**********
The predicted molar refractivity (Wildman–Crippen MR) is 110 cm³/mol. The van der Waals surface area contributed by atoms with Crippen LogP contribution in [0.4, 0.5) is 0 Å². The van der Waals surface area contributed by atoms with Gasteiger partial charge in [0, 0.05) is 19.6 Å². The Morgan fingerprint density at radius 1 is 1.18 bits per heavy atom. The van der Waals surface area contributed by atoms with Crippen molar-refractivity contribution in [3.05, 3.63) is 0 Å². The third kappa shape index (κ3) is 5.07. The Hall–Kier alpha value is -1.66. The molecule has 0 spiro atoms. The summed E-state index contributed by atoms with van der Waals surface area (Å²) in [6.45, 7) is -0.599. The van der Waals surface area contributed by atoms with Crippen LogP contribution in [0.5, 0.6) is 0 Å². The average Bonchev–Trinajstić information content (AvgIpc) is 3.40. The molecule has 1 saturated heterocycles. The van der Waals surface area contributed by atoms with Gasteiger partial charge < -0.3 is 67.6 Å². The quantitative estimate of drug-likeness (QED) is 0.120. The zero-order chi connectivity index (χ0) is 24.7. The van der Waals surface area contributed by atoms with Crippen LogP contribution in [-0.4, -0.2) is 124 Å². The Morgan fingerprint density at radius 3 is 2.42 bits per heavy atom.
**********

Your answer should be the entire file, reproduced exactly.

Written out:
The predicted molar refractivity (Wildman–Crippen MR) is 110 cm³/mol. The van der Waals surface area contributed by atoms with Crippen LogP contribution in [0.4, 0.5) is 0 Å². The van der Waals surface area contributed by atoms with Gasteiger partial charge in [0, 0.05) is 19.6 Å². The Morgan fingerprint density at radius 1 is 1.18 bits per heavy atom. The van der Waals surface area contributed by atoms with Crippen molar-refractivity contribution in [3.05, 3.63) is 0 Å². The third kappa shape index (κ3) is 5.07. The Hall–Kier alpha value is -1.66. The molecule has 0 spiro atoms. The summed E-state index contributed by atoms with van der Waals surface area (Å²) in [6.45, 7) is -0.599. The van der Waals surface area contributed by atoms with Crippen LogP contribution in [0.5, 0.6) is 0 Å². The average Bonchev–Trinajstić information content (AvgIpc) is 3.40. The molecule has 1 saturated heterocycles. The van der Waals surface area contributed by atoms with Gasteiger partial charge < -0.3 is 67.6 Å². The quantitative estimate of drug-likeness (QED) is 0.120. The zero-order chi connectivity index (χ0) is 24.7. The van der Waals surface area contributed by atoms with Crippen LogP contribution in [-0.4, -0.2) is 124 Å². The Morgan fingerprint density at radius 3 is 2.42 bits per heavy atom.